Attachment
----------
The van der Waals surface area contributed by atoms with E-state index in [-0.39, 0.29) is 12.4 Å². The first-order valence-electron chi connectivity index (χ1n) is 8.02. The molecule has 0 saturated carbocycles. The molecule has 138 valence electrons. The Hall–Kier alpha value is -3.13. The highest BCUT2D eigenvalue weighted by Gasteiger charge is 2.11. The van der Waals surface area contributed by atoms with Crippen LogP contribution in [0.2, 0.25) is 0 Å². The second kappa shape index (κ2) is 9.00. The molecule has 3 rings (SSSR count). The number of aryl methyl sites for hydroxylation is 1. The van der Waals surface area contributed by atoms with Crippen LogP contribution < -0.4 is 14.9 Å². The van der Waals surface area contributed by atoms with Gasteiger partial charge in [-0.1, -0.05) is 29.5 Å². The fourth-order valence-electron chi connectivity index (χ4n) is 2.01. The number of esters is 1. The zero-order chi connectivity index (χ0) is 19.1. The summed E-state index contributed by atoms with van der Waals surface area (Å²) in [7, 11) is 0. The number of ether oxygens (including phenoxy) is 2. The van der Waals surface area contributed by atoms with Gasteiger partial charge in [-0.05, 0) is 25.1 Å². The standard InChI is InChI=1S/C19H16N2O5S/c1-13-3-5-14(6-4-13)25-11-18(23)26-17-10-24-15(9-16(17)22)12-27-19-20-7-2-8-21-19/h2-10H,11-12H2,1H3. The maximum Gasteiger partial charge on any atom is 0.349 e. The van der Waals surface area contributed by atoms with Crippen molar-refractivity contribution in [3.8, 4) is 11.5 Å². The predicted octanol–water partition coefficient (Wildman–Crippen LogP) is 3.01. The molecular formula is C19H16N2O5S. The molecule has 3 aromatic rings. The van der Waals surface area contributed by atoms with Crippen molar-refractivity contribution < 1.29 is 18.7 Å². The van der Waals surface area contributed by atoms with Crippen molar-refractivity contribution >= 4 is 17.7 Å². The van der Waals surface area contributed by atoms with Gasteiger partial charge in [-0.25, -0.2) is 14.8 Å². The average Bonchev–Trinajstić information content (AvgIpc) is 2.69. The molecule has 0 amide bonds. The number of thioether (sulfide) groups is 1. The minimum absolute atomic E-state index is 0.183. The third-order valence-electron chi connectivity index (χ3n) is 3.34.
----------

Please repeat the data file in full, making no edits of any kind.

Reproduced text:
The van der Waals surface area contributed by atoms with E-state index in [-0.39, 0.29) is 12.4 Å². The first-order valence-electron chi connectivity index (χ1n) is 8.02. The molecule has 0 saturated carbocycles. The molecule has 138 valence electrons. The Hall–Kier alpha value is -3.13. The highest BCUT2D eigenvalue weighted by Gasteiger charge is 2.11. The van der Waals surface area contributed by atoms with Crippen LogP contribution in [0.2, 0.25) is 0 Å². The second kappa shape index (κ2) is 9.00. The molecule has 3 rings (SSSR count). The number of aryl methyl sites for hydroxylation is 1. The van der Waals surface area contributed by atoms with Crippen LogP contribution < -0.4 is 14.9 Å². The van der Waals surface area contributed by atoms with Gasteiger partial charge in [-0.1, -0.05) is 29.5 Å². The fourth-order valence-electron chi connectivity index (χ4n) is 2.01. The number of esters is 1. The zero-order chi connectivity index (χ0) is 19.1. The summed E-state index contributed by atoms with van der Waals surface area (Å²) in [7, 11) is 0. The number of ether oxygens (including phenoxy) is 2. The van der Waals surface area contributed by atoms with Gasteiger partial charge in [-0.05, 0) is 25.1 Å². The standard InChI is InChI=1S/C19H16N2O5S/c1-13-3-5-14(6-4-13)25-11-18(23)26-17-10-24-15(9-16(17)22)12-27-19-20-7-2-8-21-19/h2-10H,11-12H2,1H3. The maximum Gasteiger partial charge on any atom is 0.349 e. The van der Waals surface area contributed by atoms with Crippen molar-refractivity contribution in [3.8, 4) is 11.5 Å². The predicted octanol–water partition coefficient (Wildman–Crippen LogP) is 3.01. The molecular formula is C19H16N2O5S. The molecule has 3 aromatic rings. The van der Waals surface area contributed by atoms with Crippen molar-refractivity contribution < 1.29 is 18.7 Å². The van der Waals surface area contributed by atoms with Crippen molar-refractivity contribution >= 4 is 17.7 Å². The van der Waals surface area contributed by atoms with Gasteiger partial charge in [-0.25, -0.2) is 14.8 Å². The average Bonchev–Trinajstić information content (AvgIpc) is 2.69. The molecule has 0 amide bonds. The number of thioether (sulfide) groups is 1. The minimum absolute atomic E-state index is 0.183. The third-order valence-electron chi connectivity index (χ3n) is 3.34.